Avoid these 10 mistakes when writing professional emails
For many of us, email dominates our working lives. The number of emails sent worldwide increases by 4.5% year-on-year, so it is worth remembering how to use this communication tool professionally and effectively. Here is our advice on what not to do.
Don’t make a bad first impression
The salutation is the first thing your reader sees, so don’t misspell their name or call them by their surname rather than their first name. Don’t be too formal or informal in your salutation; ideally you should mirror the tone of your reader.
Don’t be too familiar in your subject lines
Never put ‘Hi’ or ‘Hello’ in your subject line or anything too vague. Steer clear of capitalisation and emojis too. Email subject lines should be short, meaningful and easily searchable.
Don’t be tempted to embellish
Introductions such as ‘I tried your number this morning’ or ‘I see you are registered to attend the conference next week’ are not well-received if the receiver is well aware that they are not true.
Don’t leave the best until last
Be aware that people may not always read to the end of a long email. If you are sharing important information or making a request write it early on in the email, and provide the background and details afterwards.
Don’t make it difficult to read
Emails that are densely packed with text in a small font with no paragraph breaks can be off-putting and difficult to read. Remember that people often read their emails on their mobile phones while on the go, and tables and images may not appear on screen in the same format as on a desktop.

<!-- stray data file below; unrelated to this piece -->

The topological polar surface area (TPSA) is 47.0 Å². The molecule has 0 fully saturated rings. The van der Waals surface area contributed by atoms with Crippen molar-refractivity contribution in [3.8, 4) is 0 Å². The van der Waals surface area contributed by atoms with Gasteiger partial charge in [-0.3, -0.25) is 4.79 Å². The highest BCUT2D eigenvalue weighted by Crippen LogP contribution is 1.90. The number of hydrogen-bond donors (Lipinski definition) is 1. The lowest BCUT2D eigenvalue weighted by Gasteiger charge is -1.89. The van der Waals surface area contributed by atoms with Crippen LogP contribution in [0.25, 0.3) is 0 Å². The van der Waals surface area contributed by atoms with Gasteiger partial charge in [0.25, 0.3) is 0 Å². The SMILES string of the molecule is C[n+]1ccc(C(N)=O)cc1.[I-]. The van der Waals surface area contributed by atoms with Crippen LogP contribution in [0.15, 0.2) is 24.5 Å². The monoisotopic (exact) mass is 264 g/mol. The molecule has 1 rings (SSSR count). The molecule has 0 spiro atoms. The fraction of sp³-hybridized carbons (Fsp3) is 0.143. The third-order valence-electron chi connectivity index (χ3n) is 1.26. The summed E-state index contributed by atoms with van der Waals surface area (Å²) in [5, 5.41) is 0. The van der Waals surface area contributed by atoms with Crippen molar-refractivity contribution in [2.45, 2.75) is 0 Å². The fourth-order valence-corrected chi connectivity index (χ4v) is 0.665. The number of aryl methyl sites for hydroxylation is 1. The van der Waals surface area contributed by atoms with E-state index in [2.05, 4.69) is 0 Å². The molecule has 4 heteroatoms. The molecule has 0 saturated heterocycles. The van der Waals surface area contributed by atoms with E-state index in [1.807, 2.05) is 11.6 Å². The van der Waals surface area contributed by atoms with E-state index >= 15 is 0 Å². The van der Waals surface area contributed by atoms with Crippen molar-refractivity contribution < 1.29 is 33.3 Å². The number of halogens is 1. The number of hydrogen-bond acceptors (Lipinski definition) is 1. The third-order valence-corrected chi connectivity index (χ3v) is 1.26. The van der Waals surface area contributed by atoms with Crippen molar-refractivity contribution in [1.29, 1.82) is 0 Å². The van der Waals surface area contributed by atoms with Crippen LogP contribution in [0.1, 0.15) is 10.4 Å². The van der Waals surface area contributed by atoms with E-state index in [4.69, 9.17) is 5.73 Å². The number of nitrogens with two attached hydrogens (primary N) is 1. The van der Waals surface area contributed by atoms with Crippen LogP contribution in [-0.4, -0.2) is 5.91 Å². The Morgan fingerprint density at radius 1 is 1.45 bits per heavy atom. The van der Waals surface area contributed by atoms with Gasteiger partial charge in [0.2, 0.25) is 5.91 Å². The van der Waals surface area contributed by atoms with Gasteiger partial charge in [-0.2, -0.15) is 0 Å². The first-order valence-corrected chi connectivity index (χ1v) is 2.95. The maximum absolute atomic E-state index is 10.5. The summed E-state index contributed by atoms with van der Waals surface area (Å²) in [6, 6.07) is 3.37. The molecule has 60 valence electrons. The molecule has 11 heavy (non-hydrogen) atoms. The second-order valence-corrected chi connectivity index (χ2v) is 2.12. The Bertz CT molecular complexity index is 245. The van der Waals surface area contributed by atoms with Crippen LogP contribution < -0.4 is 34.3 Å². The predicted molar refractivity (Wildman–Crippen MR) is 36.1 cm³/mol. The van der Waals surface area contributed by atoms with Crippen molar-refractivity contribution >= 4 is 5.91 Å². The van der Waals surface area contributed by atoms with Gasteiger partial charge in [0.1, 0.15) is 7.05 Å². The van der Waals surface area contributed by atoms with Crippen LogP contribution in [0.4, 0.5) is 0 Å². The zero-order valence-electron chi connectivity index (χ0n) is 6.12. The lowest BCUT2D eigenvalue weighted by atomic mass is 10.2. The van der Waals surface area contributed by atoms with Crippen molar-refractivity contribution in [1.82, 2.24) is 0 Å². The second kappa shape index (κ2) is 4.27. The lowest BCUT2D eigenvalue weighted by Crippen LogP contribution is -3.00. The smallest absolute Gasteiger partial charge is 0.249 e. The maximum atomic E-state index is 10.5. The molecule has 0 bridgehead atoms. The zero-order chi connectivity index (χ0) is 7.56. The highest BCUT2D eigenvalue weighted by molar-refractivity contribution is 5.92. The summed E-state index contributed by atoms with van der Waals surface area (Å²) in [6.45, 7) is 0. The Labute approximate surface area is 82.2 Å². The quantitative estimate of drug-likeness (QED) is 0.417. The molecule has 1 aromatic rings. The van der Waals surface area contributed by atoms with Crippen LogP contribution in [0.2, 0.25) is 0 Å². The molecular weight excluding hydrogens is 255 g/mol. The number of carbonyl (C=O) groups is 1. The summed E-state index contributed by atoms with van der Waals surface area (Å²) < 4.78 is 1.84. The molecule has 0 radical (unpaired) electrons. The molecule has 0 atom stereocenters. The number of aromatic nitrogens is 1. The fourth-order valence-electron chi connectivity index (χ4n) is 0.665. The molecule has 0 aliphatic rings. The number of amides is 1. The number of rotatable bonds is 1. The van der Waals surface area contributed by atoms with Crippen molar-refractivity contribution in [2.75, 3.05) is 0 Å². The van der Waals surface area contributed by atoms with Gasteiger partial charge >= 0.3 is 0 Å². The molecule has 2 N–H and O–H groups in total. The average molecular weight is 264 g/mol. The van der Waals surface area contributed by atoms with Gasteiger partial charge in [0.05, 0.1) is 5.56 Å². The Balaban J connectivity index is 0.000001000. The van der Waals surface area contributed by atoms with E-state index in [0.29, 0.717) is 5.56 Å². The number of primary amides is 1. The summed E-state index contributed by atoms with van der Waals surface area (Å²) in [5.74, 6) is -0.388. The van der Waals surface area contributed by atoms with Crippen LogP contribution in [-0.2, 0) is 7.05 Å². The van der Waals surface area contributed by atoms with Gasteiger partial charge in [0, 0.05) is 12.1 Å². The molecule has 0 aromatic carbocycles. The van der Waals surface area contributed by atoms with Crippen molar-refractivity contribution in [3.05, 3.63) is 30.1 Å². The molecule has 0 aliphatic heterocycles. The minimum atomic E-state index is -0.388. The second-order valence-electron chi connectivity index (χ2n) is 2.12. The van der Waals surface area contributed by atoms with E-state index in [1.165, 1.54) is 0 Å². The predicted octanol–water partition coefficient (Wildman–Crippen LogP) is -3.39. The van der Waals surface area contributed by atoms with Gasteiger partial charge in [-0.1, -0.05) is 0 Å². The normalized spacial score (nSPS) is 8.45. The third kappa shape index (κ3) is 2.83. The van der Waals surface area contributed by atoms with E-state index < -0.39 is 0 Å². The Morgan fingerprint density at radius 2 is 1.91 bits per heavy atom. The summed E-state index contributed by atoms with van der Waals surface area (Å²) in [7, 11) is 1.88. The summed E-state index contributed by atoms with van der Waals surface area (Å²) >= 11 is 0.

Beware of acronyms and abbreviations
These are useful shortcuts when everyone understands them, but can alienate your reader if they are not familiar with the terms. Remember that acronyms commonly used within your organisation may not be familiar to clients and partners.
Do not overshare with everybody. While it’s nice to be personal, it’s really not necessary to explain the details of a complicated family life or the exact nature of your operation! Your reader needs to know when you will be back and who to contact in your absence.
Don’t forget to close
Try not to end your email too abruptly; instead wrap up with an ‘I look forward to meeting/speaking to you.. or ‘Please let me know if you have any questions’ depending on the context. Make sure your sign off is professional; most people use a version of regards whether ‘kind’ or ‘best’.
Don’t copy in the world
Specifically, don’t copy in someone senior as a form of defence or attack, or add new people into existing email threads without explaining why. Also, don’t use cc as a way of telling the person in copy for the first time that they need to do something for the recipient – it is courteous to speak with them or message them separately first.
Never send before re-reading
Sloppy emails with spelling mistakes and typos leave a lasting negative impression. You are also likely to omit important information or leave questions from your recipient unanswered if you rush writing the email.
Improve your ability to produce accurate, clear and reader-friendly written communication on our Professional Writing Skills course.
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